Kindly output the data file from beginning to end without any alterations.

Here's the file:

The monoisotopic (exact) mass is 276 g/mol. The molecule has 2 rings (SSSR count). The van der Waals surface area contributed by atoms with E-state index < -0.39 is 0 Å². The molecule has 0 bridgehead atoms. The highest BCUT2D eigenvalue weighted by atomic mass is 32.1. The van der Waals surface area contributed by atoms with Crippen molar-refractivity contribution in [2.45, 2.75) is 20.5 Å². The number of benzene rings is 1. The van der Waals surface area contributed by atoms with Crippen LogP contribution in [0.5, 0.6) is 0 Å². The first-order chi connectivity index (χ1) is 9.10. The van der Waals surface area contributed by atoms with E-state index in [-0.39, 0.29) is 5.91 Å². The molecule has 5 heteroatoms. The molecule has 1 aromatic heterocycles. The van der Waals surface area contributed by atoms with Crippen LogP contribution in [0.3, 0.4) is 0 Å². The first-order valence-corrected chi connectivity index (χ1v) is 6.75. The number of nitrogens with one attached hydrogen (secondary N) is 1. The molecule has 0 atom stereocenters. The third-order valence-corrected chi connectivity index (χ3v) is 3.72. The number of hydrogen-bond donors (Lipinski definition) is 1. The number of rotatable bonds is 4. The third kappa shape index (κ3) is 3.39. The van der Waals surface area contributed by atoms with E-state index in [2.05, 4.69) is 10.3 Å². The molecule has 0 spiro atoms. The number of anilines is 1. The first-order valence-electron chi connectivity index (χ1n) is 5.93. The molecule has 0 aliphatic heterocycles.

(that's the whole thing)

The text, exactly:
The monoisotopic (exact) mass is 276 g/mol. The molecule has 2 rings (SSSR count). The van der Waals surface area contributed by atoms with E-state index < -0.39 is 0 Å². The molecule has 0 bridgehead atoms. The highest BCUT2D eigenvalue weighted by atomic mass is 32.1. The van der Waals surface area contributed by atoms with Crippen molar-refractivity contribution in [2.45, 2.75) is 20.5 Å². The number of benzene rings is 1. The van der Waals surface area contributed by atoms with Crippen LogP contribution in [0.5, 0.6) is 0 Å². The first-order chi connectivity index (χ1) is 9.10. The van der Waals surface area contributed by atoms with E-state index in [-0.39, 0.29) is 5.91 Å². The molecule has 5 heteroatoms. The molecule has 1 aromatic heterocycles. The van der Waals surface area contributed by atoms with Crippen LogP contribution in [0.3, 0.4) is 0 Å². The first-order valence-corrected chi connectivity index (χ1v) is 6.75. The number of nitrogens with one attached hydrogen (secondary N) is 1. The molecule has 0 atom stereocenters. The third-order valence-corrected chi connectivity index (χ3v) is 3.72. The number of hydrogen-bond donors (Lipinski definition) is 1. The number of rotatable bonds is 4. The third kappa shape index (κ3) is 3.39. The van der Waals surface area contributed by atoms with E-state index in [2.05, 4.69) is 10.3 Å². The molecule has 0 spiro atoms. The number of anilines is 1. The first-order valence-electron chi connectivity index (χ1n) is 5.93. The molecule has 0 aliphatic heterocycles.